Fred Olday

June 16 – 22
Independent Study: Topics in Fungal Biology
Donald Pfister

July 28 – August 3
Mushroom Identification for New Mycophiles:
Foraging for Edible and Medicinal Mushrooms
Greg Marley and Michaeline Mulvey

Aug 11 – 17
Crustose Lichens, Accessory Fungi, and Symbiotic Transitions
Toby Spribille

Aug 11 – 17
Lichens, Biofilms, and Stone
Judy Jacob and Michaela Schmull

August 18 – 24
Mushroom Microscopy: An Exploration of the
Intricate Microscopic World of Mushrooms
David Porter and Michaeline Mulvey

September 27 – 29
Fall Maine Mushrooms
David Porter and Michaeline Mulvey

For a flyer that has links to individual mycology seminar info:
click here

For general information…

Gary Lincoff (1942-2018)

Many thanks to Britt Bunyard, Publisher of FUNGI Magazine, for this beautiful tribute.

The mycological community was heartbroken on March 16, 2018 to learn of Gary Lincoff’s passing. He was the greatest mycologist of my lifetime, a great friend, and a great person. Gary was an American treasure. He was larger than life. Mycophiles and fans, upon seeing him for the first time in person, were nervous to approach—he was so famous. But he was the most welcoming, the most friendly, the most giving person I knew. That any of us knew. He gave absolutely all of his time to educating others. Every person in the mycological community in North America, and beyond, knew him. If you invoke the name “Gary,” everyone knows of whom you’re speaking.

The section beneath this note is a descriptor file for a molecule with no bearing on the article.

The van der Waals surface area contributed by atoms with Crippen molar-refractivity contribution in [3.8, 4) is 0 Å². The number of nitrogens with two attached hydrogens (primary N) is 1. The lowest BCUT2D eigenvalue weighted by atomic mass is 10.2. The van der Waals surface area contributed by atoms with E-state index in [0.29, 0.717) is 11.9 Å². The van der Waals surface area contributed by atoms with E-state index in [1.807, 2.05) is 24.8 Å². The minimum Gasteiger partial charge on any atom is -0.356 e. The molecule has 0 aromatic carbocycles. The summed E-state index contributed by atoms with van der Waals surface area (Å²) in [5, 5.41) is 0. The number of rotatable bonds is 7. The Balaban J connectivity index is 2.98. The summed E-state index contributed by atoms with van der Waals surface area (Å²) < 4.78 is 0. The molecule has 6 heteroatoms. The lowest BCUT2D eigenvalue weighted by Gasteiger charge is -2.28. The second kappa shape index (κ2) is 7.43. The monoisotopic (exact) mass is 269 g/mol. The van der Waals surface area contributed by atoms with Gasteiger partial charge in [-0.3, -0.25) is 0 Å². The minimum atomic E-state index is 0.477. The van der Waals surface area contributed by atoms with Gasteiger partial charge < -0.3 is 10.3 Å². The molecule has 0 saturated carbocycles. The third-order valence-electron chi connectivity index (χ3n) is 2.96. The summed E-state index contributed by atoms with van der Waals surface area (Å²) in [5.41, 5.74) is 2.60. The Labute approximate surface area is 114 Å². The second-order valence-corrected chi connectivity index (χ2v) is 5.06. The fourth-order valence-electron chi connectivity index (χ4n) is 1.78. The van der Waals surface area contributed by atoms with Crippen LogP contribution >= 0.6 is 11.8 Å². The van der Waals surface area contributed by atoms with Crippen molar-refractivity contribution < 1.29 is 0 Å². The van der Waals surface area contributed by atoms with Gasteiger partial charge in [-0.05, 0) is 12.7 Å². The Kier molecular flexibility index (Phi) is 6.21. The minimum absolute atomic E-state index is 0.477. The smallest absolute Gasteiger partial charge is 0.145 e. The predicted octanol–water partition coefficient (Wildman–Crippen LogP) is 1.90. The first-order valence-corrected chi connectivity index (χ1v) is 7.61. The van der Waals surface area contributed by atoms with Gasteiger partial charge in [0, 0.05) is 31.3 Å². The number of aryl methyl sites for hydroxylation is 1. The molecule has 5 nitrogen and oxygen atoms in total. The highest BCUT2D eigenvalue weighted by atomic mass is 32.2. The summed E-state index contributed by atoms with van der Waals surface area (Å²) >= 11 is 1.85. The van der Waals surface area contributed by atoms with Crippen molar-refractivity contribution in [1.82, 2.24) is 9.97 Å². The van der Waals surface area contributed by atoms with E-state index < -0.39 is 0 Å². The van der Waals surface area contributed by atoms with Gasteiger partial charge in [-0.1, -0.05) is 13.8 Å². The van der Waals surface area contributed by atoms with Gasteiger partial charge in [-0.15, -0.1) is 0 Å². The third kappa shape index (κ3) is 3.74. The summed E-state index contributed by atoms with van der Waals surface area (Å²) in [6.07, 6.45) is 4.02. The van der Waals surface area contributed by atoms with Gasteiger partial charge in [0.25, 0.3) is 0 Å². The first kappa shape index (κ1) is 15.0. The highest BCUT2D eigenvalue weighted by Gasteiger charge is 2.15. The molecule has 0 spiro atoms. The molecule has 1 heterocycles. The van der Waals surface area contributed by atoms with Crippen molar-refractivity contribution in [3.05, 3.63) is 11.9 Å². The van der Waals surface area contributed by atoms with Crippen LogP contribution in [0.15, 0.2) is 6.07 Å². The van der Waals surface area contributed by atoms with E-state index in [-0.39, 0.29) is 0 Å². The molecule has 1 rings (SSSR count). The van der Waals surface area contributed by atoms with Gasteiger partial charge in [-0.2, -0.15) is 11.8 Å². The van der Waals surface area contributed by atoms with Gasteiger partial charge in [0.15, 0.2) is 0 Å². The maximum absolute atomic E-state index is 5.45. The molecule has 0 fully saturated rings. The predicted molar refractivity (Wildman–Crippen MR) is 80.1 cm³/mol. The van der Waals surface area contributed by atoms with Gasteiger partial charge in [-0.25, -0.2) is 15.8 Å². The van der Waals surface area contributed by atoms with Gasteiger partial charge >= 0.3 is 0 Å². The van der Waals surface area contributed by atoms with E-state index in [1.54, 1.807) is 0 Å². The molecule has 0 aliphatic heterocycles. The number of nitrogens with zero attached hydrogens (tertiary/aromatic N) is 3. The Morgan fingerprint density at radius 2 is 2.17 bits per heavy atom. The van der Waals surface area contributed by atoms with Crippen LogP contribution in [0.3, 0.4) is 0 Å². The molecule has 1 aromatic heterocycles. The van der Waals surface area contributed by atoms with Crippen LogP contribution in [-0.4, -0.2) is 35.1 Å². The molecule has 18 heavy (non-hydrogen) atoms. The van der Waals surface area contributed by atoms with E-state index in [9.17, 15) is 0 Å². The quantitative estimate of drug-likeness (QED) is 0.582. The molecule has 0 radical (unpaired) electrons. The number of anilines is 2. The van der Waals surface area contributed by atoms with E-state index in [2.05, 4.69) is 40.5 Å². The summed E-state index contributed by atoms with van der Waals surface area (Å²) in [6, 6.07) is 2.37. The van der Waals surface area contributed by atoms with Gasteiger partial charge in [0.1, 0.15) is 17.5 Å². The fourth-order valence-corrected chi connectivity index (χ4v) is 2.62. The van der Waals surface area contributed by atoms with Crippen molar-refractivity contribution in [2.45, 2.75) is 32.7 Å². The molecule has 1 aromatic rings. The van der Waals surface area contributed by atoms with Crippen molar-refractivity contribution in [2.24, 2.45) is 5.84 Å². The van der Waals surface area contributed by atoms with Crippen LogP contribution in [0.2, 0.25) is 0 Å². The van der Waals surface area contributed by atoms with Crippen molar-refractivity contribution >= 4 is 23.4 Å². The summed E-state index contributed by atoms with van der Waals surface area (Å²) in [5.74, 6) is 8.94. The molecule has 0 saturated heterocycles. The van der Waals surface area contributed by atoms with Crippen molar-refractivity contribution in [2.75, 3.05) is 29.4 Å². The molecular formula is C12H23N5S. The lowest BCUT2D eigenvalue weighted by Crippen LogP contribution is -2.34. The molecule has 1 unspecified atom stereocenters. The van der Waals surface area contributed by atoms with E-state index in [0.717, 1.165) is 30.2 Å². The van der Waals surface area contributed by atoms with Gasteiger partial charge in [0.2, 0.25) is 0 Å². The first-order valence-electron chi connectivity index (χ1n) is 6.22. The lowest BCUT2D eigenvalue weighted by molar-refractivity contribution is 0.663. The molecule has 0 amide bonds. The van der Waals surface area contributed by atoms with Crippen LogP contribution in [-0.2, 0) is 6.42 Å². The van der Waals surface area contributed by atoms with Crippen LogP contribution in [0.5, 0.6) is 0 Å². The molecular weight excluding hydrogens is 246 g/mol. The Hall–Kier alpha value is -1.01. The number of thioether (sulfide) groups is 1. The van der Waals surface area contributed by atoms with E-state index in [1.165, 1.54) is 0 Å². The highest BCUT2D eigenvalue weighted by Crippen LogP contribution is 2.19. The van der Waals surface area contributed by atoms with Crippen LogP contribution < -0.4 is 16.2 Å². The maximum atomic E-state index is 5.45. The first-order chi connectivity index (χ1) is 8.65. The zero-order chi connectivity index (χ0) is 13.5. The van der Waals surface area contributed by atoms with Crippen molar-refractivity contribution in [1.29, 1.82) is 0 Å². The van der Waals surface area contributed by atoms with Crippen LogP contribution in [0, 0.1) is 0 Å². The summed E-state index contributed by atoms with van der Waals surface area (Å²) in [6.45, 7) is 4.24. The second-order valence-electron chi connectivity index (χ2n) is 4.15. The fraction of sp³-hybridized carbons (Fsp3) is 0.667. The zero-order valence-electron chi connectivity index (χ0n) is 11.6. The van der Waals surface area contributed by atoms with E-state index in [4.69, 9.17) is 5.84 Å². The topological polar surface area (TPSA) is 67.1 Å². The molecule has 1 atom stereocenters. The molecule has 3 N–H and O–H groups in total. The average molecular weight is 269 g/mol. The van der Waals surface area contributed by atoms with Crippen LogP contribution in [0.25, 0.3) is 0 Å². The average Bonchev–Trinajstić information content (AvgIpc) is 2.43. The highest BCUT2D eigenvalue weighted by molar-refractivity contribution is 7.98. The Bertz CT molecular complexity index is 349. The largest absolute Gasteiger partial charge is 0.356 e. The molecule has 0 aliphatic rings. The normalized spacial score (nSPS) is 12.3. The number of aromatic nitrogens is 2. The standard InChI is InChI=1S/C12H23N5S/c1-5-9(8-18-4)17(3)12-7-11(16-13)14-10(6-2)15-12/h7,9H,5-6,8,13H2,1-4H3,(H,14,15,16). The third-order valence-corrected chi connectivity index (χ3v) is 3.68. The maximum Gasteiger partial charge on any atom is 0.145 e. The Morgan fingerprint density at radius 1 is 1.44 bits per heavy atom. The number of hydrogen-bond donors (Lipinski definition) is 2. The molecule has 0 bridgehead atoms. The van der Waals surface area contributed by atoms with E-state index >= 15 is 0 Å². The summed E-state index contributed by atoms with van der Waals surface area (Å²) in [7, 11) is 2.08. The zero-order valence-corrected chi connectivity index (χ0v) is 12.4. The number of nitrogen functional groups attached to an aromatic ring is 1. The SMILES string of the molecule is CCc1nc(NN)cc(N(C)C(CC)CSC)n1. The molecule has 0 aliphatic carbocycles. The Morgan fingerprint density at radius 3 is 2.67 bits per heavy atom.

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New York Botanical Garden Mushroom Programs

The New York Botanical Garden has been a mycological presence in New York City since its founding in the 1800s. It has been the workplace of the mycologists Lucien Underwood, Howard Bigelow, Clark Rogerson, Harry Thiers, Samuel Ristich, Roy Halling, Barbara Thiers and Gary Lincoff.